As the flap of the book states, this one will appeal to fans of the movies Sorry to Bother You and The Wolf of Wall Street. It taps into similar topics and situations featured in both of those movies and has a similar biting humor. Like Sorry to Bother You, it features a Black main character who buys into the ideology of his company (Darren’s so hooked on their kool-aid that he’s swimming in it) and is recreated in its image. The process, the hell week, was uncomfortable to read. Darren is belittled and endures several racial microaggressions as he struggles through hell week, which pissed me off as I read. By that point, I realized that I couldn’t read this book at night because it took me forever to fall asleep afterward because my mind kept buzzing. After such belittlement to engrain the company’s philosophy into him, I was urging Darren to just quit, but it was painful and sad to see what he becomes after, this Buck person. I refuse to call him that.

I was proved both right and wrong regarding my assumptions prior to reading the book. I assumed that I wouldn’t like it, and I was right. The story was too uncomfortable a read to say that I liked it. However, I was also wrong. I may not have liked the story, but the way Askaripour wrote it and had the character relay it appealed to me. I liked that the story’s format is like one of those self-help memoirs. From the moment you crack the book open, you encounter Darren’s voice as he reflects on his life. He’s the one chatting in the Author’s Note, not Askaripour. There are even tips throughout to help the reader become a skilled salesperson like Darren did. Basically, Darren’s life is the example he uses to teach his readers how to sell.

“Reader: What you are about to see is what happens when intuition overrides logic, which is the mark of any salesperson worth their salt. People buy based on emotion and justify with reason. Watch.”

Although the jacket flap and the Goodreads summary claim that the story is hilarious, it wasn’t so to me. Just because it’s a satire doesn’t mean that it’ll be funny, and I don’t think any part of it was intended to be funny. I think the intention is to sharply critique aspects of current society by exaggerating certain things.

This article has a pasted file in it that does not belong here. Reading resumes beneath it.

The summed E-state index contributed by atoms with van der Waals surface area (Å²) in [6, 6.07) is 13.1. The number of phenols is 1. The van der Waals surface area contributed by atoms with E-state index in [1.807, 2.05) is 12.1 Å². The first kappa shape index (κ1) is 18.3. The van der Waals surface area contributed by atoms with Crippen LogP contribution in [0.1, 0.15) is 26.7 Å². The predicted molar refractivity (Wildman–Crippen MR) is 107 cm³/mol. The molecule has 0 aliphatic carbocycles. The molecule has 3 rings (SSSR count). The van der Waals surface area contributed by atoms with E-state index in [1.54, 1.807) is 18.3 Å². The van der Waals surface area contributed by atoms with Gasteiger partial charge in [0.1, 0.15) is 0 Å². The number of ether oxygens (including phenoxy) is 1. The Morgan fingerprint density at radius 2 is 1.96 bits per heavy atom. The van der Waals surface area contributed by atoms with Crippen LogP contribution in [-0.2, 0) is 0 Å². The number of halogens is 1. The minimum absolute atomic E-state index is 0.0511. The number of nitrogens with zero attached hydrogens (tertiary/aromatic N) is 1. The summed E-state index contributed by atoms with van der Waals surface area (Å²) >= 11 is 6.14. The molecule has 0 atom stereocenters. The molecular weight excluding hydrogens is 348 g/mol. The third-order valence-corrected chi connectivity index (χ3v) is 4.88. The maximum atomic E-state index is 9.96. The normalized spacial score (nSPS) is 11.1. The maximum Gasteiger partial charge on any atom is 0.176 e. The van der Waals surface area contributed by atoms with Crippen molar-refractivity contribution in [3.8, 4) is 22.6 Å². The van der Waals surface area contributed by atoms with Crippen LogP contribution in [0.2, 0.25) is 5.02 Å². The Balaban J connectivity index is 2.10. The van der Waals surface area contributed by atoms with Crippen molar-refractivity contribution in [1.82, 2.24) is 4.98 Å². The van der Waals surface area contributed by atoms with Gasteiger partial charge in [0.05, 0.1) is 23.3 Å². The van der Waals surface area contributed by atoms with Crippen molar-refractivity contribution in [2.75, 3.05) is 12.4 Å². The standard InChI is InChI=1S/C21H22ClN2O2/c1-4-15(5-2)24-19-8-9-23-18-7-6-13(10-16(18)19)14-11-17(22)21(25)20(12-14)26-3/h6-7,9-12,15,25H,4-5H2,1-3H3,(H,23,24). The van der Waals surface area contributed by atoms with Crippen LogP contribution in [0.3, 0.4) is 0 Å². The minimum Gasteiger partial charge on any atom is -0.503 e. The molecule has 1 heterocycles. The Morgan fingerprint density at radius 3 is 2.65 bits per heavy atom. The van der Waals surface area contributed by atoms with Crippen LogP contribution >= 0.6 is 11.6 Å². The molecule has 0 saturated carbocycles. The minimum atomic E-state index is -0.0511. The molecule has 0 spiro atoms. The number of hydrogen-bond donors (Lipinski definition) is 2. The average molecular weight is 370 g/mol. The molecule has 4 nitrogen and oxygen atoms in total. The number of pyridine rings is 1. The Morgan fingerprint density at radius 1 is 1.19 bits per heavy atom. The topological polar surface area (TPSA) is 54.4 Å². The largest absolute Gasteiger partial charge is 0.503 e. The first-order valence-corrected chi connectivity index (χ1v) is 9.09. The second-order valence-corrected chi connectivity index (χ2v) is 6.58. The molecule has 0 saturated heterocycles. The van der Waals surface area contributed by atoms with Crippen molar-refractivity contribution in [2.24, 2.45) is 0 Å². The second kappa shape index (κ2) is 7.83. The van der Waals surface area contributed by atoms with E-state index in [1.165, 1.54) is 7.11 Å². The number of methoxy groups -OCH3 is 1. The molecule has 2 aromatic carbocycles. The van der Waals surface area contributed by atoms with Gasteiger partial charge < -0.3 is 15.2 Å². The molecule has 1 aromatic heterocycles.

So, although I didn’t like the story and found the protagonist unlikeable even though he tries to redeem himself at some point, I do admire how the story is told and was surprised at how hooked I was as I read. I think Askaripour did a great job here, so I’ll have an eye out for whatever he drops next.

Overall: ★★★★☆

Definitely recommend it. It’s a good read.

Buy | Borrow | Bypass

I’m not sure yet if this is one I’ll want to reread, which is how I make my Buy vs. Borrow decisions, but I think it’s worth having a copy.

Quotes from the book

“Reader: If you are a Black man, the key to any white person’s heart is the ability to shuck, jive, or freestyle. But use it wisely and sparingly. Otherwise you’re liable to turn into Steve Harvey.”

Lol! Okay, okay. Some of these advice things were a little funny.

34 thoughts on ““Black Buck” by Mateo Askaripour

  1. I really want to read this but am still not sure if the Wall Street setting is for me. I’m trying to get my husband to read it on audio book and let me know what I’d think of it (he’s useful like that). Your review is helping me tend towards it, though!

    Liked by 1 person

    1. 🤣 Your comment made me chuckle a bit because the Wall Street setting was why I didn’t want to read it at first as well. I thought I wouldn’t like it. But, surprisingly, it worked out. I couldn’t put the book down. I recently had my brother read it too and he’s not a big reader but he completed it in 2 days.

      Liked by 1 person

    1. I hope it goes well for you, but expect to be frustrated and probably angry at times in certain parts. It’s a really good read but the discomfort turned some folks off.

      Like